Well you are half right. Payouts (for settlements and adverse verdicts) have grown fairly slowly, while the costs to defend suits (like when you didn't really commit malpractice) have skyrocketed. Unfortunately both costs come out of malpractice coverage.

There's also the cost of "defensive medicine" -- tests and procedures that are done not because doctors think they're particularly necessary but because in case of a lawsuit they want to be seen as having done everything possible, no matter the cost. But I have no idea what percentage of health care costs this represents.

Dave... I disagree with this comment:

"Every nurse and receptionist does, too, but their opinions don't have as much weight (nor should they be taken as seriously)."

Au contraire, Dave. A nurse's opinion should be taken very seriously. Take it from someone in the business: the quality of care one receives in a hospital is a far greater function of the nursing staff than the medical staff.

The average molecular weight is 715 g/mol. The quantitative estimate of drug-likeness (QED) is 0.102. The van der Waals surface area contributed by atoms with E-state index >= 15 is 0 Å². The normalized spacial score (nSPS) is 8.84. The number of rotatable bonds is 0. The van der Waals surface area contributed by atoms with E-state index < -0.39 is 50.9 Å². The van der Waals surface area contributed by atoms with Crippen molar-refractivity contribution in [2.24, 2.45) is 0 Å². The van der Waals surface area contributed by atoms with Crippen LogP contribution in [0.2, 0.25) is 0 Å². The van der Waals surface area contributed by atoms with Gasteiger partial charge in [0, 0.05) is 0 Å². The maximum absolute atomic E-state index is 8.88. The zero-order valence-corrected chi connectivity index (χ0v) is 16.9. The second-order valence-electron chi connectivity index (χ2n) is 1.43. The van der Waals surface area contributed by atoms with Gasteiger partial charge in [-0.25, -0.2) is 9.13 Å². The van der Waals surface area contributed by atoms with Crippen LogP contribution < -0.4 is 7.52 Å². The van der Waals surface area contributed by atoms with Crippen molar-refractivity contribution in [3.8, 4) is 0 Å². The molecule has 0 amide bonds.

"nursing staff" and "medical staff" are disjoint?

"Medical staff" generally refers to docs, PA's, etc.

"Nursing staff" refers to RN's, LPN's, aides and techs.

I know it's confusing, but hey- I didn't invent the system. I just work in it... :)

Well, that's no fun. I can hardly ridicule you for something you didn't invent, now, can I?

"If the lawyers are only doing this as a service, then they should have no problem cutting out the percentage-of-the-take fees."

Interesting. What other endeavors would you advocate this philosophy for, Slarti? I'm also not clear: should this be done as a matter of law, or by public shaming?

Are there other endeavors in life in which profit should be limited for public purposes? Insurance companies? Hospitals? Passing an IPO? Or just practicing law?

It was a frivolous suggestion, Gary. But next time a doctor saves your life, don't wince if he charges you 50%.